lecture5_140b_2011

# lecture5_140b_2011 - Lecture 5: Evaluating Regression...

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Olivier Deschenes, UCSB, Econ 140B, Winter 2011 Lecture 5: Evaluating Regression Studies 3 reasons to regress Causal relationships Observational studies, controlled randomized experiment, natural experiment Threats to internal and external validity Chapter 9 in S&W

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Olivier Deschenes, UCSB, Econ 140B, Winter 2011 Three reasons to regress: 1. Summarize the data (i.e. calculate M/F wage differential) 2. Forecast future values of Y (i.e. predict Urate in 2012) 3. Predict the impact of interventions / policy changes There is nothing special about (1) and (2). Just regress, fit the data as best as possible However (3) is about causal inference: what is the effect of an exogenous change in X on Y The question is when does a regression estimate a causal effect? Also when does it not?
Olivier Deschenes, UCSB, Econ 140B, Winter 2011 Causal relationships „Causality‟ is a matter of deep philosophical questioning For our purposes, we say that an action (T) causes an outcome (Y), if Y is the direct result of that action We will call T the treatment and Y the outcome Examples of causation: Pressing the “on” button on the remote causes the TV starts Putting your hand in a fire causes your hand to get burned Counter-examples (correlation causation): Walking with an umbrella does not cause rain to fall (but it is correlated with rainfall)

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Olivier Deschenes, UCSB, Econ 140B, Winter 2011 Simple example: Y i = 0 + 1 T i + u i T i = 1(observation i receives treatment) 1 = (average) causal effect of T of Y = E[Y i |T i =1]- E[Y i |T i =0] Can we estimate the causal effect of T on Y from data? Key issue is whether the assumption E[u i |T i ]=0 is satisfied or some sort of exogeneity assumption Earlier, we simply assumed it. From now on we will always discuss if this assumption is credible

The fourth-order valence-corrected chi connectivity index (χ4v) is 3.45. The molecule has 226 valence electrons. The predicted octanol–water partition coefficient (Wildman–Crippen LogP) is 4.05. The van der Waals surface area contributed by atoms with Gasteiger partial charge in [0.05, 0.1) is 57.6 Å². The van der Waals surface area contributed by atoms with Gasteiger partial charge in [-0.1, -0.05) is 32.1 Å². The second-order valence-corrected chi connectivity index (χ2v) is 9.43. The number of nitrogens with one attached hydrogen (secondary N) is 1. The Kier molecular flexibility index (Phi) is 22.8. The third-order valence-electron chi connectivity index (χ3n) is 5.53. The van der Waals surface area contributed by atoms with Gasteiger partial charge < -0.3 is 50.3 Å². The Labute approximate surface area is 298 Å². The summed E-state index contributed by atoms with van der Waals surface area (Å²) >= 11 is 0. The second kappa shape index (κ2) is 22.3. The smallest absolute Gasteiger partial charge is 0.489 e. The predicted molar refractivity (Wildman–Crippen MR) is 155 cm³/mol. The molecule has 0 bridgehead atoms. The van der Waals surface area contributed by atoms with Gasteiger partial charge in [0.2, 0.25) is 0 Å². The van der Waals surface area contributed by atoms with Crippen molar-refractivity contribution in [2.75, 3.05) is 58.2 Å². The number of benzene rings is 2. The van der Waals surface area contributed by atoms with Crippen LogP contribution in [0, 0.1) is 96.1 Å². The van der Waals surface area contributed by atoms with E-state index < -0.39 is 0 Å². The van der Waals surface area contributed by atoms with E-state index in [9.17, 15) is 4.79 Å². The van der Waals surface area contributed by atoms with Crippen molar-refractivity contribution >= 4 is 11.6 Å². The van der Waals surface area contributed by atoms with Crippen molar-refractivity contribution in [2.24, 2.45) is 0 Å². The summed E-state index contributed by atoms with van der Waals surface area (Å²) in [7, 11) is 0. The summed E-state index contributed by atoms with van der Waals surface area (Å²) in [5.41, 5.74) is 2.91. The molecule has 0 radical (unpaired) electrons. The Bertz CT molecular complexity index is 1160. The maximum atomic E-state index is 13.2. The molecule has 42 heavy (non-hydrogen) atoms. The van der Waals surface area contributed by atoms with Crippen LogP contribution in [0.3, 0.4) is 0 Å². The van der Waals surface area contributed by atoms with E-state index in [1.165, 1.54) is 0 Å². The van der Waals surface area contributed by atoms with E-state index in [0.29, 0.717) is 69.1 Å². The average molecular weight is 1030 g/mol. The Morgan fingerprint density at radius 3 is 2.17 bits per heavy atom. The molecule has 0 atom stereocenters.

Olivier Deschenes, UCSB, Econ 140B, Winter 2011 Causal inferences are made from: Observational studies Natural experiments Controlled experiments In economics, we almost exclusively deal with observational data With observational (non-experimental) data, a key issue is confounding (or omitted variables bias) Confounding arise if u i is correlated with T i , even after we condition on other variables (X i )

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Olivier Deschenes, UCSB, Econ 140B, Winter 2011 Controlled randomized experiment In a controlled experiment, treatment assignment is random (ex: coin toss) Up to some random error, the coin toss balances the two groups (treatment group T=1, control group T=0) with respect to all factors except the treatment This makes the assumption E[u i |T i ]=0 highly credible since T i is randomly assigned, and thus in principle independent of u i Causal inferences based on controlled experiments are the most credible However, in social sciences, controlled experiments are rare (because unethical, unpractical, expensive, etc)
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## This note was uploaded on 09/04/2011 for the course ECON 140b taught by Professor Staff during the Winter '08 term at UCSB.

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lecture5_140b_2011 - Lecture 5: Evaluating Regression...

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